Background: One approach to delivering health assistance to developing
countries is the use of health voucher programmes, where vouchers are
distributed to a targeted population for free or subsidised health
goods/services. Theoretically, vouchers are expected to successfully
target specific populations, increase utilisation, improve quality,
enhance efficiency, and ultimately improve the health of populations.
Objectives: The primary objective of this systematic review is to assess
whether voucher programmes thus far have been successful in achieving
these desired outcomes.
Methods: Using explicit inclusion/exclusion criteria, a search of
bibliographic databases, key journals, and organisational websites were
conducted in September - October 2010. Other search strategies used
include bibliographic back-referencing, supplemental keyword searches
using specific programme information, and contacting key experts in the
field. A narrative synthesis approach was taken to qualitatively
summarise the identified quantitative outcome variables in five
categories (targeting, utilisation, efficiency, quality, and health
impact). Using the direction of effect of outcome variables and the
confidence in the study findings, the findings for each category of
outcomes were aggregated and assigned to one of five pre-established
conclusion categories: (1) insufficient evidence; (2) evidence of no
effect; (3) conflicting evidence; (4) modest evidence of effect; or (5)
robust evidence of effect. Sub-group and sensitivity analyses were also
performed. A quantitative meta-analysis was not conducted due to the
heterogeneous natures of the outcome variables reviewed.
Results: A total of 24 studies evaluating 16 different health voucher
programmes were identified in this review. The findings from 64 outcome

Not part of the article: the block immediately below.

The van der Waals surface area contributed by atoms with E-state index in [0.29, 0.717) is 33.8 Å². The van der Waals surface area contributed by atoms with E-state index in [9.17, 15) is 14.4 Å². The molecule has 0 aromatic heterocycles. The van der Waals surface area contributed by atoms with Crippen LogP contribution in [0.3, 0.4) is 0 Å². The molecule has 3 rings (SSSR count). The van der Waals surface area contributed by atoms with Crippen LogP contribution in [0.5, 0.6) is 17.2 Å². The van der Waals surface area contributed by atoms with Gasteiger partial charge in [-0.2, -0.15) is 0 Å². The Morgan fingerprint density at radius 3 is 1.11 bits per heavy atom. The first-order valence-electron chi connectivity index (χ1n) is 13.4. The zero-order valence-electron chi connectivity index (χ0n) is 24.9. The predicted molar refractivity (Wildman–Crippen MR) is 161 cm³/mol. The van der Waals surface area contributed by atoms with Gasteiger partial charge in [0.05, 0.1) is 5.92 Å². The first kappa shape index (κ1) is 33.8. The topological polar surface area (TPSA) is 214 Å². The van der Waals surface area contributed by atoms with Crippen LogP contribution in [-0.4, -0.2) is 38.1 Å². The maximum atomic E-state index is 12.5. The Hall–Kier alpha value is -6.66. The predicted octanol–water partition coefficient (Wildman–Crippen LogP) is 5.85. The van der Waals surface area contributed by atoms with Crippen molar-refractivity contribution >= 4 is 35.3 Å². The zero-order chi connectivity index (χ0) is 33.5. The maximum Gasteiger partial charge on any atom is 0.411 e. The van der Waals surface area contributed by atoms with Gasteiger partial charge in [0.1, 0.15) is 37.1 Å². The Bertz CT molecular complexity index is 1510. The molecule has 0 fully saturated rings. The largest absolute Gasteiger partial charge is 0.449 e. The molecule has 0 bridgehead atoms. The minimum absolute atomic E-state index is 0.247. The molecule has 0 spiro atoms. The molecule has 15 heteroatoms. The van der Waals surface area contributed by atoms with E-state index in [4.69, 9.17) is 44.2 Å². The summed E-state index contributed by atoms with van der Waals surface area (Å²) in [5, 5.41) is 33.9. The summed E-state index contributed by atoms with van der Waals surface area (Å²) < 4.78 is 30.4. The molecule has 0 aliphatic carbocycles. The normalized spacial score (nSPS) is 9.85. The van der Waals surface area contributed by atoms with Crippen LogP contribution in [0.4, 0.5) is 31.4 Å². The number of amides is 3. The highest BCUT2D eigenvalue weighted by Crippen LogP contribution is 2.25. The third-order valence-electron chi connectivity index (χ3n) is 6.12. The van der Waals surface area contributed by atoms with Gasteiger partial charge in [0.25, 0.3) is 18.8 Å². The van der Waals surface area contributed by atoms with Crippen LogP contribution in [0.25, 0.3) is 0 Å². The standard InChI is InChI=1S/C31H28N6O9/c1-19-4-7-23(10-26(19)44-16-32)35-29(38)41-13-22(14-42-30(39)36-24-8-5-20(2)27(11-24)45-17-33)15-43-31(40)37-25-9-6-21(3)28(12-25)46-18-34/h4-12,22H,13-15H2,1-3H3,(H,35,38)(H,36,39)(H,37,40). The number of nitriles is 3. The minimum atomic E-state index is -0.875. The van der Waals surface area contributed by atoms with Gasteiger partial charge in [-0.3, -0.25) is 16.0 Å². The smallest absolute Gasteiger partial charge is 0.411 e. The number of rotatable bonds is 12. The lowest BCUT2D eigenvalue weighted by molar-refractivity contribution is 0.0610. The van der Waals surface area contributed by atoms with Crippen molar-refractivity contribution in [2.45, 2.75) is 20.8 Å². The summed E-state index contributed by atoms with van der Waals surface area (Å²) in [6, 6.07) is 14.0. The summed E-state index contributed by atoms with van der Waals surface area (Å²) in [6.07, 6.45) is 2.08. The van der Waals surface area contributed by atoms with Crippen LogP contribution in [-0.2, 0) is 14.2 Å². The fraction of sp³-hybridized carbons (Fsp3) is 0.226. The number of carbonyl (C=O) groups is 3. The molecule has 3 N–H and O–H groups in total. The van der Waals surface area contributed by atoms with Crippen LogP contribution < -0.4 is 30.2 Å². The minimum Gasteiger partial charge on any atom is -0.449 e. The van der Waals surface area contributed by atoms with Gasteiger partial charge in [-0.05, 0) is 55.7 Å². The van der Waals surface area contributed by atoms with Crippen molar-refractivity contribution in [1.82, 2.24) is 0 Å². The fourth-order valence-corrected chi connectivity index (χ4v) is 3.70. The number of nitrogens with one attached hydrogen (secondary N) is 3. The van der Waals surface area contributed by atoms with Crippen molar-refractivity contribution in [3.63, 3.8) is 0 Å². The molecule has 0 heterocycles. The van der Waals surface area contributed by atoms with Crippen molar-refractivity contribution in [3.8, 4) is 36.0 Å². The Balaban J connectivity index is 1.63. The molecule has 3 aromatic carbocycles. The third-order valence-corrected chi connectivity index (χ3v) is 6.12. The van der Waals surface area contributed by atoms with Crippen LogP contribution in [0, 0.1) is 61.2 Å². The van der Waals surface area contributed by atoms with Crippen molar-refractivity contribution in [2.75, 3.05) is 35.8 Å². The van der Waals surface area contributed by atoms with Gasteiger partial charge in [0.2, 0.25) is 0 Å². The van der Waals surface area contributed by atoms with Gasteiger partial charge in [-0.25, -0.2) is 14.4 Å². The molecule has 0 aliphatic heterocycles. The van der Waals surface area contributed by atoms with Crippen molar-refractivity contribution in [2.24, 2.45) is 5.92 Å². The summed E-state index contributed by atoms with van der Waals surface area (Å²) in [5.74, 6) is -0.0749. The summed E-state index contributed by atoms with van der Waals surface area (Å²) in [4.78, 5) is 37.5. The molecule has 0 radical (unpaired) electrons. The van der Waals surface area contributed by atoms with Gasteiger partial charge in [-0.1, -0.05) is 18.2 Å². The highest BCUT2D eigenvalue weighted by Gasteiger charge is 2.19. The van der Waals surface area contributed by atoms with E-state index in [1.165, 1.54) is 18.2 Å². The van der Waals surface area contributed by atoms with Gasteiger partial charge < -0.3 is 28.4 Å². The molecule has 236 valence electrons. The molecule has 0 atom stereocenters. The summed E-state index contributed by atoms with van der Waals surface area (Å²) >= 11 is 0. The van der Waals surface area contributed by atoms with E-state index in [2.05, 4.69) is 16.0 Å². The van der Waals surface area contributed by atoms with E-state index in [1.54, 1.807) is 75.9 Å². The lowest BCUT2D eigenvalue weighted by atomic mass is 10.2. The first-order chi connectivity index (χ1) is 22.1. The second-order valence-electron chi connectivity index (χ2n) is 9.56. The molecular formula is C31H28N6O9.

variables informed five main conclusions: (1) there is modest evidence
that voucher programmes effectively target voucher for health
goods/services to specific populations (based on four programmes); (2)
there is insufficient evidence to determine whether voucher programmes
deliver health goods/services more efficiently than competing health
financing strategies (based on one programme); (3) there is robust
evidence that voucher programmes increase utilisation of health
goods/services (based on 13 programmes); (4) there is modest evidence
that voucher programmes improve the quality of health services (based on
three programmes); and (5) the evidence indicates that voucher
programmes do not have an impact on the health of populations (based on
six programmes); however, this last conclusion was found to be unstable
in a sensitivity analysis.
Conclusions: The evidence indicates that health voucher programmes have
been successful in increasing utilisation of health goods/services,
targeting specific populations, and improving the quality of services.
While these results are encouraging, the subsequent link that voucher
programmes improve the health of the population is not evident in the
data analysed in this review. The methodology used in this analysis
allows policy-makers to synthesise evidence from heterogeneous studies
and therefore include more data than could be used in a standard
meta-analysis. However, vouchers are still relatively new and the number
of published studies evaluating vouchers is a limitation. Future reviews
using this methodology can compare health voucher programmes to
competing financing techniques and incorporate new evidence on voucher
programmes for evaluations currently underway; however, the synthesis
tools used in this review should be validated.
EPPI-Centre, Social Science Research Unit, Institute of Education, University of London, London, UK, ISBN: 978-1-907345-10-4, 81 pp.
The Impact of Vouchers on the Use and Quality of Health Goods and Services in Developing Countries: A Systematic Review